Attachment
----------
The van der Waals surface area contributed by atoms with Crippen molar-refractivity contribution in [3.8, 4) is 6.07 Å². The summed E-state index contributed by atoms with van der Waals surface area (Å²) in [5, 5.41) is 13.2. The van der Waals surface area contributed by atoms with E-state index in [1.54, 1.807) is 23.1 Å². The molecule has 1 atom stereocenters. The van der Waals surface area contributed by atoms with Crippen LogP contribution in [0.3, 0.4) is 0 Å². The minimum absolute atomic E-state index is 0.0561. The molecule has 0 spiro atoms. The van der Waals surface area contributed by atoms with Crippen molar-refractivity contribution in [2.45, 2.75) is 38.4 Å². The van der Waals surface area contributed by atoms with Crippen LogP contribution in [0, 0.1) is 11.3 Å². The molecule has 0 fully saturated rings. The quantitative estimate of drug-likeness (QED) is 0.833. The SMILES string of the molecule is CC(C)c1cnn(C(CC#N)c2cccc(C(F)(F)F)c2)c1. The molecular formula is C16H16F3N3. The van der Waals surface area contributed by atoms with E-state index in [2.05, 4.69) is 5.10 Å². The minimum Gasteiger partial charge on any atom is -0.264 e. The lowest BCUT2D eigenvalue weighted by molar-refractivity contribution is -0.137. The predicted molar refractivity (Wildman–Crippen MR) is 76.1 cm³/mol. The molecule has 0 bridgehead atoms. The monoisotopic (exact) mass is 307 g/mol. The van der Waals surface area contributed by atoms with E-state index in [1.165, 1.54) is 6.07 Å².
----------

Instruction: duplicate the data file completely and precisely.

The van der Waals surface area contributed by atoms with Crippen molar-refractivity contribution in [3.8, 4) is 6.07 Å². The summed E-state index contributed by atoms with van der Waals surface area (Å²) in [5, 5.41) is 13.2. The van der Waals surface area contributed by atoms with E-state index in [1.54, 1.807) is 23.1 Å². The molecule has 1 atom stereocenters. The van der Waals surface area contributed by atoms with Crippen LogP contribution in [0.3, 0.4) is 0 Å². The minimum absolute atomic E-state index is 0.0561. The molecule has 0 spiro atoms. The van der Waals surface area contributed by atoms with Crippen molar-refractivity contribution in [2.45, 2.75) is 38.4 Å². The van der Waals surface area contributed by atoms with Crippen LogP contribution in [0, 0.1) is 11.3 Å². The molecule has 0 fully saturated rings. The quantitative estimate of drug-likeness (QED) is 0.833. The SMILES string of the molecule is CC(C)c1cnn(C(CC#N)c2cccc(C(F)(F)F)c2)c1. The molecular formula is C16H16F3N3. The van der Waals surface area contributed by atoms with E-state index in [2.05, 4.69) is 5.10 Å². The minimum Gasteiger partial charge on any atom is -0.264 e. The lowest BCUT2D eigenvalue weighted by molar-refractivity contribution is -0.137. The predicted molar refractivity (Wildman–Crippen MR) is 76.1 cm³/mol. The molecule has 0 bridgehead atoms. The monoisotopic (exact) mass is 307 g/mol. The van der Waals surface area contributed by atoms with E-state index in [1.165, 1.54) is 6.07 Å².